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X-Rite i1 Publish Displays - part 2 of 1 2

by Mike McNamee Published 01/06/2011

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TOP: The opening dialogue of the wizard enables the user to select the monitor (for dual displays) along with the required profile settings. The system is fully wizard driven and extremely simple to use.
MIDDLE: Completed profile validation may be carried out with a number of standard targets including the familiar Macbeth Color Checker.
BOTTOM: Validation may be carried out against dozens of CMYK output conditions using this IT8 7.4 target. This is vital when monitors are used for press, soft proofing.

The Results

The performance of the CG243W was excellent; it passed the Fogra Class A certification standards as indicated in the certification report reproduced below. The RGB patch set delivered a slightly higher error at 1.34 ?Eoo. The results are tabled.

The performance data of the F419 is rather flattering. The error values remain reasonably small but the huge difference in gamut shows how far behind it really is (that is why it is used only for showing palettes!). A duplicated view of poppies in Photoshop looked reasonably close on both screens. However, the view provided by the Color Palette of InDesign was so inaccurate (on the F-419) as to make selection of colours difficult. In the patch set used for the Malta feature the red was so poor that at first we thought it was absent, it was a deep brown; the rendering of reds is compromised throughout the palette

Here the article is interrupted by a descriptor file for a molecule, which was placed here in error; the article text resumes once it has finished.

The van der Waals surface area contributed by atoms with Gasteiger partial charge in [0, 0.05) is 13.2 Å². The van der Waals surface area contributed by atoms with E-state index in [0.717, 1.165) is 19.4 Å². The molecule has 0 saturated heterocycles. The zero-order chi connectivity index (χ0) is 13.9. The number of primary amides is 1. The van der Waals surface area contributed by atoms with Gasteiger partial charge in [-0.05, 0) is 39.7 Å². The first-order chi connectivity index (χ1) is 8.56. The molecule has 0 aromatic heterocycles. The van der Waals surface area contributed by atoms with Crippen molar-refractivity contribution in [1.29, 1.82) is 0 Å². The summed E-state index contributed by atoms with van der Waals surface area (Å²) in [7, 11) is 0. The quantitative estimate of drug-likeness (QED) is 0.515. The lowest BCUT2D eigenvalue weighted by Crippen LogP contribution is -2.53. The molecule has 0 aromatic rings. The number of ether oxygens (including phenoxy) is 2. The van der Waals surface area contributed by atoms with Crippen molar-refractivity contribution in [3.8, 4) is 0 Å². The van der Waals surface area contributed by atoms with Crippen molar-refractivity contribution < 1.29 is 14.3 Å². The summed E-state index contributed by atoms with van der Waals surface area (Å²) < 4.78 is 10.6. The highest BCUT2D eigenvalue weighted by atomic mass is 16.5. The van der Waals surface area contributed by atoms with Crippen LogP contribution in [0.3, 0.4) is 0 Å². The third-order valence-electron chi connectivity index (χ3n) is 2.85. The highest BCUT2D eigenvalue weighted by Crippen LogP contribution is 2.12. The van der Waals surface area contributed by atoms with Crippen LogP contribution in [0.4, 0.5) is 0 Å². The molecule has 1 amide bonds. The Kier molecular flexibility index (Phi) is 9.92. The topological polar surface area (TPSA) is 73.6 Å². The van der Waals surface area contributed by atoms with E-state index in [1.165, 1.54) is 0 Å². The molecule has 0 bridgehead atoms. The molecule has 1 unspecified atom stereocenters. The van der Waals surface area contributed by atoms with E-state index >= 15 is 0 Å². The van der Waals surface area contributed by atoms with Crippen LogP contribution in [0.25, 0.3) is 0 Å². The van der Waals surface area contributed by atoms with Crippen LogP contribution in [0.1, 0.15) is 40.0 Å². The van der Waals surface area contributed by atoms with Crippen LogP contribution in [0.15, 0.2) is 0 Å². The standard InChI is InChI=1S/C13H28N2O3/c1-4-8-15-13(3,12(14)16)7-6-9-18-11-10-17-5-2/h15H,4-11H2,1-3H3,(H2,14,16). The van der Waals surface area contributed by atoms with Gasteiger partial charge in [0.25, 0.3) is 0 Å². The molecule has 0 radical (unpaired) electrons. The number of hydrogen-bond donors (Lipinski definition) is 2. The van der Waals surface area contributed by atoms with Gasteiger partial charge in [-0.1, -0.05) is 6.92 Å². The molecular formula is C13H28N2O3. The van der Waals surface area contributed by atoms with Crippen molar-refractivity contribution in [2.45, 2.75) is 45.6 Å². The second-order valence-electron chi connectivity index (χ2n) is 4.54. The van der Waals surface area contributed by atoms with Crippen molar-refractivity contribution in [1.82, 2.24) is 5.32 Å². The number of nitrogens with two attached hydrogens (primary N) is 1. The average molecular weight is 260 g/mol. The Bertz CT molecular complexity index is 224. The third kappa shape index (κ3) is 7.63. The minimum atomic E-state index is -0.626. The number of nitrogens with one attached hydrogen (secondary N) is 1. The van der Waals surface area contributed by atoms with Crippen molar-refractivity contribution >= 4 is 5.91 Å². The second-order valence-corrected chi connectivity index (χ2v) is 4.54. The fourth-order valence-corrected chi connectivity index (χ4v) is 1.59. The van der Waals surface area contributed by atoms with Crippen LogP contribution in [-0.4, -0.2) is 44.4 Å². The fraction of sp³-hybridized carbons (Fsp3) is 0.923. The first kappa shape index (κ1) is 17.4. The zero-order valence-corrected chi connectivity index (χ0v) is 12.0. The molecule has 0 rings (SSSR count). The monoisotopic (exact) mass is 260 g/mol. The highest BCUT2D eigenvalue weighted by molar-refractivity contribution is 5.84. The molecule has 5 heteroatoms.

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ABOVE RIGHT: The Professional Imagemaker Eizo 243W complies with the highest (A-Grade) rating after profiling with i1 Publish and the new i1 Display spectrophotometer. Luminance was deliberately set low.
BELOW: As usual Windows has the last say, switching profile behind our backs when we rebooted!

In Photoshop there was hardly any difference between a duplicated window of the red poppies one placed fully on each screen. In InDesign there was a large difference. In Photoshop the colours moved as the dragged image straddled the join between two screens, the higher gamut screen over saturated the reds until the entire image was placed in the left screen when it jumped to the correct colour, the effect was reversed going in the opposite direction. The implementation of colour management in Windows looks a little shaky.


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1st Published 01/06/2011
last update 11/11/2019 12:43:12

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